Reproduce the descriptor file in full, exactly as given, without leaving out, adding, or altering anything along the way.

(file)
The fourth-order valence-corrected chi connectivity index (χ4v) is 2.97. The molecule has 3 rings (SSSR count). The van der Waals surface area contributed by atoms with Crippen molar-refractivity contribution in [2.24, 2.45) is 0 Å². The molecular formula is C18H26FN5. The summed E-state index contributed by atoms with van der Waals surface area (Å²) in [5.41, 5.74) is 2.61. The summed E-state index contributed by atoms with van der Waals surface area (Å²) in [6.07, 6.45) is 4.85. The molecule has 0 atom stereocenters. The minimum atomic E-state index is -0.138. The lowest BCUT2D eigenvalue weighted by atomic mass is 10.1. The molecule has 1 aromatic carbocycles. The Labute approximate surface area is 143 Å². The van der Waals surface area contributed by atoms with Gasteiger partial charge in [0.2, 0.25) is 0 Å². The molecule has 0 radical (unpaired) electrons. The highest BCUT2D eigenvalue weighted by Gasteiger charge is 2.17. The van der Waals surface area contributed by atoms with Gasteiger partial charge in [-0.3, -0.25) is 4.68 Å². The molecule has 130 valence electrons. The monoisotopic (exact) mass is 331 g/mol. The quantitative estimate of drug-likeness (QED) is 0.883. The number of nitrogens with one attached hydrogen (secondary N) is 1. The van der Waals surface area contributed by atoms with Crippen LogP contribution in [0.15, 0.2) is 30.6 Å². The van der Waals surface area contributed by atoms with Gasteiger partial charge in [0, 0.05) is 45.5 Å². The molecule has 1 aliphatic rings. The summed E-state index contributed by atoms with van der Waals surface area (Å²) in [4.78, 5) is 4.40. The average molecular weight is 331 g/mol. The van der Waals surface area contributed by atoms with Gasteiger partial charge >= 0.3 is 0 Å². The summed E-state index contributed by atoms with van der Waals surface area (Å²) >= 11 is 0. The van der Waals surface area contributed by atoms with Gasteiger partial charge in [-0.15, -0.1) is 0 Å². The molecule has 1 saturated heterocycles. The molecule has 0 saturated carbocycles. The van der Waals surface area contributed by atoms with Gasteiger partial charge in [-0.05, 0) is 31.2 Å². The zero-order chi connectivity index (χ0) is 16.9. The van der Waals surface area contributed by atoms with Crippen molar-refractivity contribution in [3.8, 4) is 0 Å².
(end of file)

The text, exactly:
The fourth-order valence-corrected chi connectivity index (χ4v) is 2.97. The molecule has 3 rings (SSSR count). The van der Waals surface area contributed by atoms with Crippen molar-refractivity contribution in [2.24, 2.45) is 0 Å². The molecular formula is C18H26FN5. The summed E-state index contributed by atoms with van der Waals surface area (Å²) in [5.41, 5.74) is 2.61. The summed E-state index contributed by atoms with van der Waals surface area (Å²) in [6.07, 6.45) is 4.85. The molecule has 0 atom stereocenters. The minimum atomic E-state index is -0.138. The lowest BCUT2D eigenvalue weighted by atomic mass is 10.1. The molecule has 1 aromatic carbocycles. The Labute approximate surface area is 143 Å². The van der Waals surface area contributed by atoms with Gasteiger partial charge in [0.2, 0.25) is 0 Å². The molecule has 0 radical (unpaired) electrons. The highest BCUT2D eigenvalue weighted by Gasteiger charge is 2.17. The van der Waals surface area contributed by atoms with Gasteiger partial charge in [-0.3, -0.25) is 4.68 Å². The molecule has 130 valence electrons. The monoisotopic (exact) mass is 331 g/mol. The quantitative estimate of drug-likeness (QED) is 0.883. The number of nitrogens with one attached hydrogen (secondary N) is 1. The van der Waals surface area contributed by atoms with Crippen LogP contribution in [0.15, 0.2) is 30.6 Å². The van der Waals surface area contributed by atoms with Gasteiger partial charge in [0, 0.05) is 45.5 Å². The molecule has 1 aliphatic rings. The summed E-state index contributed by atoms with van der Waals surface area (Å²) in [4.78, 5) is 4.40. The average molecular weight is 331 g/mol. The van der Waals surface area contributed by atoms with Gasteiger partial charge >= 0.3 is 0 Å². The summed E-state index contributed by atoms with van der Waals surface area (Å²) >= 11 is 0. The van der Waals surface area contributed by atoms with Gasteiger partial charge in [-0.15, -0.1) is 0 Å². The molecule has 1 saturated heterocycles. The molecule has 0 saturated carbocycles. The van der Waals surface area contributed by atoms with Gasteiger partial charge in [-0.05, 0) is 31.2 Å². The zero-order chi connectivity index (χ0) is 16.9. The van der Waals surface area contributed by atoms with Crippen molar-refractivity contribution in [3.8, 4) is 0 Å².